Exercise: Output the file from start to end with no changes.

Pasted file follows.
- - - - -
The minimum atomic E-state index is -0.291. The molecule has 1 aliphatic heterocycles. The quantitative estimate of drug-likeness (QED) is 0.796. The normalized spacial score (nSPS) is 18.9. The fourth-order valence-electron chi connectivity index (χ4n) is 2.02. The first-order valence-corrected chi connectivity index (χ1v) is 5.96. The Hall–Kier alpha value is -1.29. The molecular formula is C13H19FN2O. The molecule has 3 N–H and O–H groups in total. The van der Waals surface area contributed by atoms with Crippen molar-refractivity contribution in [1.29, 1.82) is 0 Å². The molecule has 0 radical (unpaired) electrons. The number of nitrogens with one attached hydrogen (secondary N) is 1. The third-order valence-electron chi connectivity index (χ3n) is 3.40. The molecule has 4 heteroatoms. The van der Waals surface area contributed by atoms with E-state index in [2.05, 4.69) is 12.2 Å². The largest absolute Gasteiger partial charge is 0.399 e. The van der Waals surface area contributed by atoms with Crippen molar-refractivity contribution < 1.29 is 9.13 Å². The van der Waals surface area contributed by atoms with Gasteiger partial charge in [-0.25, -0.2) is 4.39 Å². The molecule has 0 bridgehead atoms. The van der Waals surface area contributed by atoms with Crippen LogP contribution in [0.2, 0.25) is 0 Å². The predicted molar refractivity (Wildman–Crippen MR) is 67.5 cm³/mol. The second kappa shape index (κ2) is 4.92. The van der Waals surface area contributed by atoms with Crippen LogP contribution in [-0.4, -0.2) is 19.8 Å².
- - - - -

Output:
The minimum atomic E-state index is -0.291. The molecule has 1 aliphatic heterocycles. The quantitative estimate of drug-likeness (QED) is 0.796. The normalized spacial score (nSPS) is 18.9. The fourth-order valence-electron chi connectivity index (χ4n) is 2.02. The first-order valence-corrected chi connectivity index (χ1v) is 5.96. The Hall–Kier alpha value is -1.29. The molecular formula is C13H19FN2O. The molecule has 3 N–H and O–H groups in total. The van der Waals surface area contributed by atoms with Crippen molar-refractivity contribution in [1.29, 1.82) is 0 Å². The molecule has 0 radical (unpaired) electrons. The number of nitrogens with one attached hydrogen (secondary N) is 1. The third-order valence-electron chi connectivity index (χ3n) is 3.40. The molecule has 4 heteroatoms. The van der Waals surface area contributed by atoms with E-state index in [2.05, 4.69) is 12.2 Å². The largest absolute Gasteiger partial charge is 0.399 e. The van der Waals surface area contributed by atoms with Crippen molar-refractivity contribution < 1.29 is 9.13 Å². The van der Waals surface area contributed by atoms with Gasteiger partial charge in [-0.25, -0.2) is 4.39 Å². The molecule has 0 bridgehead atoms. The van der Waals surface area contributed by atoms with Crippen LogP contribution in [0.2, 0.25) is 0 Å². The predicted molar refractivity (Wildman–Crippen MR) is 67.5 cm³/mol. The second kappa shape index (κ2) is 4.92. The van der Waals surface area contributed by atoms with Crippen LogP contribution in [-0.4, -0.2) is 19.8 Å².